As a follow-up to my post about using bad writing to get to good writing, I was asked how I deal with rejection. It’s easy to be philosophical about it. I can talk about how many rejection letters authors got before their groundbreaking work got published. I can talk about how no leads us to the yes we really need, how setbacks give us opportunities to learn and grow, and how we shouldn’t take rejection personally.
But rejection is personal. We dedicate a lot of time, effort, and passion into our work. We polish and perfect our writing until we are proud to put our name on it and show it to others. It stings when our creation is rejected. Seeing it dismissed with a dispassionate “your submission does not meet our needs at this time” makes it sting even more.
We might also be in the position where we can’t accept no for an answer. If you don’t make the sale, you won’t be able to pay the rent. If you don’t publish your topical novel now, you may never get another chance. Rejection isn’t something we can be philosophical about.
How do we really deal with rejection?
Look for alternatives
If you can’t find a publisher, publish your work yourself. If you can’t cover the costs, do a Kickstarter or GoFundMe campaign. If you can’t land the job you want, take any job you can to pay the bills and gain more experience. If you believe in your work, you will find ways to get it out into the world. Tap into the creativity you used to produce your work to address your challenges.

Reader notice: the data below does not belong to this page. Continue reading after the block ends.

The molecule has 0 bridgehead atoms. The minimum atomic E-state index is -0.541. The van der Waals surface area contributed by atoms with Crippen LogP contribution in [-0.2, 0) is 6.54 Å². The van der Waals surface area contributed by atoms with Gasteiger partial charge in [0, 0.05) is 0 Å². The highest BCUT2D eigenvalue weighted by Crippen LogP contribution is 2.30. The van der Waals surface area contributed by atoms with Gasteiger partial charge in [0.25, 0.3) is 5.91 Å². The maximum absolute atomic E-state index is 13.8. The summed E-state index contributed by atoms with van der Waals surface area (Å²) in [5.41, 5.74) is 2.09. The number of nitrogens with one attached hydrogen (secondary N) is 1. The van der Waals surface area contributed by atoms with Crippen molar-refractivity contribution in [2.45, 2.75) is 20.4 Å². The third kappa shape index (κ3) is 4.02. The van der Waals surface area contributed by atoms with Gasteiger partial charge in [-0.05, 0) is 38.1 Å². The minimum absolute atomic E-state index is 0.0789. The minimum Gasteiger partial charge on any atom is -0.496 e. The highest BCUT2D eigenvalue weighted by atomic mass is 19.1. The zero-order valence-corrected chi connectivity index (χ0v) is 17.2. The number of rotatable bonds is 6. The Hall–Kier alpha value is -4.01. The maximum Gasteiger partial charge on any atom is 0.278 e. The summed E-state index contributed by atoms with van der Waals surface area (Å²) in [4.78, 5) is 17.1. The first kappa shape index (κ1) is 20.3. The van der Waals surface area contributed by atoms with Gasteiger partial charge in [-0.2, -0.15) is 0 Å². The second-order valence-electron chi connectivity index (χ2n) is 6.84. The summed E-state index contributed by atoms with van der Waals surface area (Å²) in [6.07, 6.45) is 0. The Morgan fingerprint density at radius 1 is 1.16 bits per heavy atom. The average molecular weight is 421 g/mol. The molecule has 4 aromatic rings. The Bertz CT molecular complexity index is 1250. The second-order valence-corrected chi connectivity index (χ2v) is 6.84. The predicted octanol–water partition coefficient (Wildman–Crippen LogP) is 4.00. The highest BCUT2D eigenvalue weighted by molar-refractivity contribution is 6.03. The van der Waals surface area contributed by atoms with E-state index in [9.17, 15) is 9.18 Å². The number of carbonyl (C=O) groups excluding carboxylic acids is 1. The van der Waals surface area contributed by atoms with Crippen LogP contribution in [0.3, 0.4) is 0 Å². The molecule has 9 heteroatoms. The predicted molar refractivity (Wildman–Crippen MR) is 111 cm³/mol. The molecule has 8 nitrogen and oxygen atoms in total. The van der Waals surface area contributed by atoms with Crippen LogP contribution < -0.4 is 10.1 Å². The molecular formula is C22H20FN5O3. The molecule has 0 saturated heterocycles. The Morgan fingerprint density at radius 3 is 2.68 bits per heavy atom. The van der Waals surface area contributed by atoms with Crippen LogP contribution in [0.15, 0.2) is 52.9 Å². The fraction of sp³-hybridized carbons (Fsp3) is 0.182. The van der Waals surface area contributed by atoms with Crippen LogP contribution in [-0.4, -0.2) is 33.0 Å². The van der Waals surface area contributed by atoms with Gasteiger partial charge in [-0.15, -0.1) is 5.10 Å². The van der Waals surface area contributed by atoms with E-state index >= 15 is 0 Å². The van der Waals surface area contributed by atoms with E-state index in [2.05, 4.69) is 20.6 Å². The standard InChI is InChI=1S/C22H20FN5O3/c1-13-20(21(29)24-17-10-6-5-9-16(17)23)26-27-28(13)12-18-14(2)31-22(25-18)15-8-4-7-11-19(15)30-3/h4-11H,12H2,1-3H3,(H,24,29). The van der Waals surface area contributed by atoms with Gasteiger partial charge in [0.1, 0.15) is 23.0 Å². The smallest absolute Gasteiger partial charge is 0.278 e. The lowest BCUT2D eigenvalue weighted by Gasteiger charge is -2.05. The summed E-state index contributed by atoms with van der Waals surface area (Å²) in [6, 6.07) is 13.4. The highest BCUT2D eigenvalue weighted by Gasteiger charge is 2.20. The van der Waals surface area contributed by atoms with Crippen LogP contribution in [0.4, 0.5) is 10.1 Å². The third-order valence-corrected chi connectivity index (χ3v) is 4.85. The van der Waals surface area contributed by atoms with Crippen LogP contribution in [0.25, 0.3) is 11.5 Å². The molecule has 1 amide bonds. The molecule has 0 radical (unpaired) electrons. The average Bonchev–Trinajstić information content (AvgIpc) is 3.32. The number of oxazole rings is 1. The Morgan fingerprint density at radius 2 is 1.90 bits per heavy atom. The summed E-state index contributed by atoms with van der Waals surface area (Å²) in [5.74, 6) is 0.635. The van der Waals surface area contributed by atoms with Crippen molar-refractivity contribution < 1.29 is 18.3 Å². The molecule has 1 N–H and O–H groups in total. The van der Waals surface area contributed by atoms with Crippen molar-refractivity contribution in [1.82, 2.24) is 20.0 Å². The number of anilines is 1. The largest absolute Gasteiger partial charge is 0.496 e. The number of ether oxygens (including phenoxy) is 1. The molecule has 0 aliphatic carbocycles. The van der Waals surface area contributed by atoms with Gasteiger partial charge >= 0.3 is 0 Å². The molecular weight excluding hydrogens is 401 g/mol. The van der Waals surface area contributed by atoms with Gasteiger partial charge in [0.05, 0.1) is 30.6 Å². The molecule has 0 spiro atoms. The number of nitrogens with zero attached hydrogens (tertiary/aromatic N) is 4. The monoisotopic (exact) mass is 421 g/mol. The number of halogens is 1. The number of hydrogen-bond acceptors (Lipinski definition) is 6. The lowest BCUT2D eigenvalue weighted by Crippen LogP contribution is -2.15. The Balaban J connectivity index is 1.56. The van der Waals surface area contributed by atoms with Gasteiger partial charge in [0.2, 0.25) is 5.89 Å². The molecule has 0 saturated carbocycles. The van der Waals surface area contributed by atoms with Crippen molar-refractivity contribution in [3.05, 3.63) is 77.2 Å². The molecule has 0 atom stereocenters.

Look for champions
Don’t expect to attract thousands of people when you start out. Instead, look for people who can believe in your work and have enough influence to get others excited about it. Look for champions in your field and build relationships with them. Ask for their advice and pay them back by helping them when you can. When they have the interest and time, send them a copy of your work. Ask them for their feedback and accept it wholeheartedly. If you can get them excited about your work, they will get others excited as well. They, in turn, will excite others. Your writing will start getting attention.
What if, despite your best efforts, you can’t build any interest in your project? Go on to the next one. Your current work might not be exactly what publishers or readers want, but your next one might be. If you can find success with a project, people may go back and check out your earlier work.
Don’t give up
My professors used Breece D’J Pancake as a cautionary tale when I started out in writing. He was a promising young writer who committed suicide at age 26. I was told that he took his life because he was scared of not being able to have a writing career. In truth, he struggled with a number of issues, and the exact reason he took his own life remains unknown. He left behind several brilliant short stories and unfulfilled promise.
What I got from his tragedy is to avoid giving up too soon. Writing is a hard business to break into. But you don’t want to be the person who gives up after the 20th rejection when the 21st submission might have landed you a contract.
Rejection hurts, but not as much as the regret of having words left unexpressed. You have something to say, and there is someone out there who needs to hear it. Keep writing and keep looking for doors to open when others have closed.